Everyday maths for Health and Social Care and Education Support 2
Everyday maths for Health and Social Care and Education Support 2

Start this free course now. Just create an account and sign in. Enrol and complete the course for a free statement of participation or digital badge if available.

Free course

Everyday maths for Health and Social Care and Education Support 2

6 Fractions, decimals and percentages

You have already worked with decimals in this course and many times throughout your life. Every time you calculate something to do with money, you are using decimal numbers. You have also learned how to round a number to a given number of decimal places.

Described image
Figure 8 Equivalent decimals, fractions and percentages

Since fractions, decimals and percentages are all just different ways of representing the same thing, we can convert between them in order to compare. Take a look at the video below to see how to convert fractions, decimals and percentages.

Download this video clip.Video player: bltl_1_6_fractions_decimals_percentages.mp4
Skip transcript

Transcript

Equivalent fractions, decimals, and percentages are all just different ways of representing the same thing, so you can convert between them to compare. First, let's look at turning percentages into decimals. Take the example of 60%. Remember that a percentage is out of 100. To turn a percentage into its equivalent decimal, you need to divide by 100. 60 divided by 100 = 0.6. So 0.6 is the equivalent decimal of 60%.

What about 25%? Can you work out the equivalent decimal of 25% before the answer is revealed? Remember that 'cent' means 100.

To turn 25% into its equivalent decimal, you need to divide 25 by 100, which = 0.25.

Now let's find the equivalent fraction for the decimals we've calculated. To do this, you need to first turn it into a percentage and write it as a fraction out of 100. Using our previous examples, 0.6 or 60%, can be written as 60 over 100. 0.25, or 25%, can be written as 25 out of 100.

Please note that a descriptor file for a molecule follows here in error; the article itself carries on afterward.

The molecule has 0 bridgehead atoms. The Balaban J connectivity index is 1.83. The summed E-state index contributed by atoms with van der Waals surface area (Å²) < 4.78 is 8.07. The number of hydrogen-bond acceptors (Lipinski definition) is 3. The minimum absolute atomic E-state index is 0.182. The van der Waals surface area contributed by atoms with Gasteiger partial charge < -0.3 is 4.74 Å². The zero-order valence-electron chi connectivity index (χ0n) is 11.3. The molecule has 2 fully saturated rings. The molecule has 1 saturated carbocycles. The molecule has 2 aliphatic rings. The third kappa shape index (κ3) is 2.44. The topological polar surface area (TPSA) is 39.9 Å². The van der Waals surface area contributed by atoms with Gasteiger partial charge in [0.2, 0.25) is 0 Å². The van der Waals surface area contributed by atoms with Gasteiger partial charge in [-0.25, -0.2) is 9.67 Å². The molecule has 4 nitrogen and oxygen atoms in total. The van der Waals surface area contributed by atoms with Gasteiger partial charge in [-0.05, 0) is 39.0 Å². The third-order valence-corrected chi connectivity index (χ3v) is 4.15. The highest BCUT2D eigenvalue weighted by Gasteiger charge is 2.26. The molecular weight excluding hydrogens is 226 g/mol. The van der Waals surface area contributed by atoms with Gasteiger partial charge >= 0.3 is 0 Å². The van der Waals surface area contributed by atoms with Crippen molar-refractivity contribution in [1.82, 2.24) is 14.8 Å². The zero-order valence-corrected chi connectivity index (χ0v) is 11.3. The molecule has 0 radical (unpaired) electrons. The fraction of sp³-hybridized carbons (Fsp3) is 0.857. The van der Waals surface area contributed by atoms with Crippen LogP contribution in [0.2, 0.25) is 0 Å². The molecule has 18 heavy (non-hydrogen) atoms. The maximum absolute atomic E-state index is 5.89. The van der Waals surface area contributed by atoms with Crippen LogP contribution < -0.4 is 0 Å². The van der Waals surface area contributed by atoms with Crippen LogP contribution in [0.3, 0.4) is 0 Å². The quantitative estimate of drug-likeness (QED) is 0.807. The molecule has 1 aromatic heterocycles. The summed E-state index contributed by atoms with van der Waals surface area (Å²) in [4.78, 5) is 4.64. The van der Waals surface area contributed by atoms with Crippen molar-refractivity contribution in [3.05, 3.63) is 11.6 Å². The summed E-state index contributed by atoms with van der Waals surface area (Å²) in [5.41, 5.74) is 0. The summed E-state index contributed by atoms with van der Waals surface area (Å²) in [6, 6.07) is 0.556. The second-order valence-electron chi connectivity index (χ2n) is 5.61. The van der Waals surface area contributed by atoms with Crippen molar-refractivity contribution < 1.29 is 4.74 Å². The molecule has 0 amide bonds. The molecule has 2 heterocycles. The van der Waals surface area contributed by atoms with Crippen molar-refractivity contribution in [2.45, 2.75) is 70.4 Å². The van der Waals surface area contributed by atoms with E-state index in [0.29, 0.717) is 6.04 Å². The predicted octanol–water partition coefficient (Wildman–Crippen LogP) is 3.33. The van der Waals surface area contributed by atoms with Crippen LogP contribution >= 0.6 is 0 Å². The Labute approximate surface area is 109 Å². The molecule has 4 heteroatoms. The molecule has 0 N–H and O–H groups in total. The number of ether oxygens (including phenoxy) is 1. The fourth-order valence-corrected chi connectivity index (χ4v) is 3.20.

However, these fractions are not written in their simplest form. Remember that to simplify fractions, you need to divide both parts by the same number and keep going until you can't find a number that you can divide both parts by. In their simplest form, 0.6 is written as the fraction 3/5. 0.25 is written as the fraction one quarter, or 1 over 4.

Now looking at the table, you can see how percentages, decimals and fractions relate to each other.

Let's try one more example. Can you work out the equivalent decimal and fraction of 72%? 72 divided by 100 gives the decimal 0.72. To find the equivalent fraction, you need to change it into a percentage and then write it as a fraction out of 100. Then simplify the fraction into its simplest form, 18 out of 25, 18/25.

End transcript
 
Interactive feature not available in single page view (see it in standard view).

Activity 12: Matching fractions, decimals and percentages

Choose the correct fraction for each percentage and decimal.

Using the following two lists, match each numbered item with the correct letter.

  1. seven divided by 20

  2. italic two divided by italic five

  3. italic six divided by 12

  4. five divided by eight

  • a.      62.5% = 0.625 =

  • b.      40% = 0.4 =

  • c.      50% = 0.5 =

  • d.      35% = 0.35 =

The correct answers are:
  • 1 = d
  • 2 = b
  • 3 = c
  • 4 = a

Fractions and percentages deal with splitting numbers into a given number of equal portions, or parts. When dealing with the next topic, ratio, you will still be splitting quantities into a given number of parts, but when sharing in a ratio, you do not share evenly. This might sound a little complicated but you’ll have been doing it since you were a child.

Summary

In this section you have:

  • learned about the relationship between fractions, decimals and percentages and are now able to convert between the three.

FSM_SSH_2

Take your learning further

Making the decision to study can be a big step, which is why you'll want a trusted University. The Open University has 50 years’ experience delivering flexible learning and 170,000 students are studying with us right now. Take a look at all Open University courses.

If you are new to University-level study, we offer two introductory routes to our qualifications. You could either choose to start with an Access module, or a module which allows you to count your previous learning towards an Open University qualification. Read our guide on Where to take your learning next for more information.

Not ready for formal University study? Then browse over 1000 free courses on OpenLearn and sign up to our newsletter to hear about new free courses as they are released.

Every year, thousands of students decide to study with The Open University. With over 120 qualifications, we’ve got the right course for you.

Request an Open University prospectus371